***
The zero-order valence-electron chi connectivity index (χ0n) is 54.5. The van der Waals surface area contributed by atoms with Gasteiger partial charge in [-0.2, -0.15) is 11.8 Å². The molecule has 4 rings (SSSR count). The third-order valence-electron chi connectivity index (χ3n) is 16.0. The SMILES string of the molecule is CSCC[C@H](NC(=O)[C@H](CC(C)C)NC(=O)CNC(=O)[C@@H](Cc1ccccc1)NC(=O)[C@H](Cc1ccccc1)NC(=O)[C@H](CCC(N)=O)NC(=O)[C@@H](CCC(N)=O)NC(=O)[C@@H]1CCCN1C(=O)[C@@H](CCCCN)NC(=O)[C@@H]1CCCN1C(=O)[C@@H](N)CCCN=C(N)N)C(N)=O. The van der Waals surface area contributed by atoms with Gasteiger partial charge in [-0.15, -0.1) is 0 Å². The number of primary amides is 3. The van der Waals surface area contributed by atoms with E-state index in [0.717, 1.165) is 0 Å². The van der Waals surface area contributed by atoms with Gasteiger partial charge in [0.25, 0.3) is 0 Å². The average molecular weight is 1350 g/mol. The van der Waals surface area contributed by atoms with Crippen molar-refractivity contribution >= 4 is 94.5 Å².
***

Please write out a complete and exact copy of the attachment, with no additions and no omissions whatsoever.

The zero-order valence-electron chi connectivity index (χ0n) is 54.5. The van der Waals surface area contributed by atoms with Gasteiger partial charge in [-0.2, -0.15) is 11.8 Å². The molecule has 4 rings (SSSR count). The third-order valence-electron chi connectivity index (χ3n) is 16.0. The SMILES string of the molecule is CSCC[C@H](NC(=O)[C@H](CC(C)C)NC(=O)CNC(=O)[C@@H](Cc1ccccc1)NC(=O)[C@H](Cc1ccccc1)NC(=O)[C@H](CCC(N)=O)NC(=O)[C@@H](CCC(N)=O)NC(=O)[C@@H]1CCCN1C(=O)[C@@H](CCCCN)NC(=O)[C@@H]1CCCN1C(=O)[C@@H](N)CCCN=C(N)N)C(N)=O. The van der Waals surface area contributed by atoms with Gasteiger partial charge in [-0.15, -0.1) is 0 Å². The number of primary amides is 3. The van der Waals surface area contributed by atoms with E-state index in [0.717, 1.165) is 0 Å². The van der Waals surface area contributed by atoms with Gasteiger partial charge in [0.25, 0.3) is 0 Å². The average molecular weight is 1350 g/mol. The van der Waals surface area contributed by atoms with Crippen molar-refractivity contribution >= 4 is 94.5 Å².